Docs: FEMA Knew Response 'Broken'

Mary Dake's dog keeps eye on strangers from Dake's property in Bayou Sauvage area in New Orleans, Monday, Dec. 5, 2005. Dake's house was knocked down by strong winds during Hurricane Katrina and she lives in a recreation vehicle parked on her property. Water, in the foreground, was caused by Monday's rainfall. (AP Photo/Chitose Suzuki) AP

FEMA realized its response to Hurricane Katrina was "broken" and braced for rioting over woefully low supplies in Mississippi in the days just after the storm, according to new documents released Monday.

The correspondence among Federal Emergency Management Agency officials, provided by a special House committee investigating the government response to the storm, follows the release last week of more than 100,000 documents by Louisiana Gov. Kathleen Blanco. Taken together, the details from both states provide evidence that FEMA was unable to provide fast help at disaster sites — even when the needs were obvious.

"This is unlike what we have seen before," William Carwile, former FEMA's top responder in Mississippi, said in a Sept. 1 e-mail to officials at the agency's headquarters. He was describing difficulties in getting body bags and refrigerated trucks to Hancock County, Miss., which was badly damaged by the Aug. 29 storm.

"I personnally (sic) authorized Hancock County to buy refer (sic) truck that had been carrying ice becasue (sic) the coroner was going to have to start putting bodies out in the parking lot as his cooler was getting so full," wrote Carwile, who has since retired from FEMA. "Still lots and lots of bodies out there."

The next day, in another e-mail to headquarters about substandard levels of food, water and ice being distributed in Mississippi, Carwile reported: "System appears broken."

In a Sept. 1 exchange, FEMA regional response official Robert Fenton warned headquarters that the expected levels of water and ice being sent were far below what was needed.

"If we get the quantities in your report tomorrow we will have serious riots," Fenton wrote.

Responding, Carwile wrote: "Turns out this report is true. .... There seems to be no way we will get commodities in amounts beyond those indicated below. And it turns out these shortfalls were known much earlier in the day and we were not informed.

"Will need big time law enforcement reinforcements tomorrow," Carwile's e-mail continued. "All our good will here in MS will be very seriously impacted by noon tomorrow. Have been holding it together as it is."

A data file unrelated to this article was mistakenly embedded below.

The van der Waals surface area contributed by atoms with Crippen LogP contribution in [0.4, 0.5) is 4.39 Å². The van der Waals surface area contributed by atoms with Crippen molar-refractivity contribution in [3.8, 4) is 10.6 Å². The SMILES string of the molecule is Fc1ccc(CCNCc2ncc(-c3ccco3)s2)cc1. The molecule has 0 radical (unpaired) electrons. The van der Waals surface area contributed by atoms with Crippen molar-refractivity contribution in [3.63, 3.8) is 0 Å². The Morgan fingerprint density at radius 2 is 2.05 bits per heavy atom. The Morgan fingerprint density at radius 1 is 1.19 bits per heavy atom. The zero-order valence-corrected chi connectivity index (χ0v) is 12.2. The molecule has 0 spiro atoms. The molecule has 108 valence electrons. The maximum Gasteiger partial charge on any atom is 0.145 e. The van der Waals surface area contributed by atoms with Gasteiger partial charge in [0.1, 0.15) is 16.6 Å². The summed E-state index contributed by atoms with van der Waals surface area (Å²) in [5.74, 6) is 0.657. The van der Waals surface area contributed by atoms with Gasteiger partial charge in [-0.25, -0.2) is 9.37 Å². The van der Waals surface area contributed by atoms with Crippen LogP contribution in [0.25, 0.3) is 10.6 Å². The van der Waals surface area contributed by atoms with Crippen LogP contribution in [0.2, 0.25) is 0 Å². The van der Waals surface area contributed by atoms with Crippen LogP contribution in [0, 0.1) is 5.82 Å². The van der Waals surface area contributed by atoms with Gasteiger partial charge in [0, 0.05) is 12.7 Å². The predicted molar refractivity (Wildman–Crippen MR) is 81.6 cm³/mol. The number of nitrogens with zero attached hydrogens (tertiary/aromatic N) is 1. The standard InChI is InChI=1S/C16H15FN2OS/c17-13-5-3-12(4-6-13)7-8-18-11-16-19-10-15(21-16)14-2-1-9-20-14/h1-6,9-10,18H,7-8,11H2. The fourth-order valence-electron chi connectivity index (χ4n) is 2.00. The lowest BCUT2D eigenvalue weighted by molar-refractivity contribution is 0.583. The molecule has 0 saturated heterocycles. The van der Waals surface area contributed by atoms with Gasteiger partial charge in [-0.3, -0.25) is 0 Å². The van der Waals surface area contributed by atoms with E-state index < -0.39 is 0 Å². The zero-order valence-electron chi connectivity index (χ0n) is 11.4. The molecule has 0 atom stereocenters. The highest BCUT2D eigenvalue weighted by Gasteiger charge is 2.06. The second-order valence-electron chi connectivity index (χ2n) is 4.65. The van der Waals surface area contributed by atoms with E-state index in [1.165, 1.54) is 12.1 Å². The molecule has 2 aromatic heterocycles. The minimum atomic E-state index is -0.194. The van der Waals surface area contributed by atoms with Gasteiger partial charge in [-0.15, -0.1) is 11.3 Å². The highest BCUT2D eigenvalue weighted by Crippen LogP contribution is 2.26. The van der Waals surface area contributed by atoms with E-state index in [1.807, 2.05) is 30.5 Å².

The special House committee, chaired by Rep. Tom Davis, R-Va., released eight pages of e-mails. While some Democrats are participating, their party leaders have asked lawmakers to boycott the inquiry that they believe should be done by an independent commission.

In all, the House committee is reviewing hundreds of thousands of documents from local, state and federal officials who were involved in the disaster relief effort.

The Louisiana documents released late Friday revealed delays and state claims that requests for federal help weren't received, and reflected partisan battling between the Republican Bush administration and Blanco, a Democrat.

The Mississippi documents, though only a handful were released, showed no political tensions between local officials and Washington. But FEMA officials in the state were among the first to admit that needs weren't being met.

"Gulfport Ms only has enough commodities for roughly 3 hours distribution tomorrow," FEMA deputy chief of staff Scott Morris wrote in an e-mail sent at 11:46 p.m. on Aug. 29 — just hours after the storm roared ashore. "Apparently, the local law enforcement officials have allowed evacuees back into city."

Replying to Carwile's e-mail about body bag shortages, Scott wrote: "Let me know how I can help. 24/7 whatever you need."

The House committee will hold a hearing Wednesday focusing on the response in Mississippi, at which Carwile and Republican Gov. Haley Barbour are scheduled to testify.

"These exchanges point once again to problems of coordination and communication — unfortunately, a recurring theme throughout our investigation," said committee spokesman Robert White.

FEMA spokeswoman Nicol Andrews said the agency is undergoing an internal review for changes as ordered by Homeland Security Secretary Michael Chertoff.

"One of the things we have learned is that our logistic resources weren't up to the task, and the technology that we were using wasn't up to the task." Andrews said. Chertoff "has said that one of his priorities is retooling FEMA and, as part of that, making it a 21st century agency."
  • Sean Alfano

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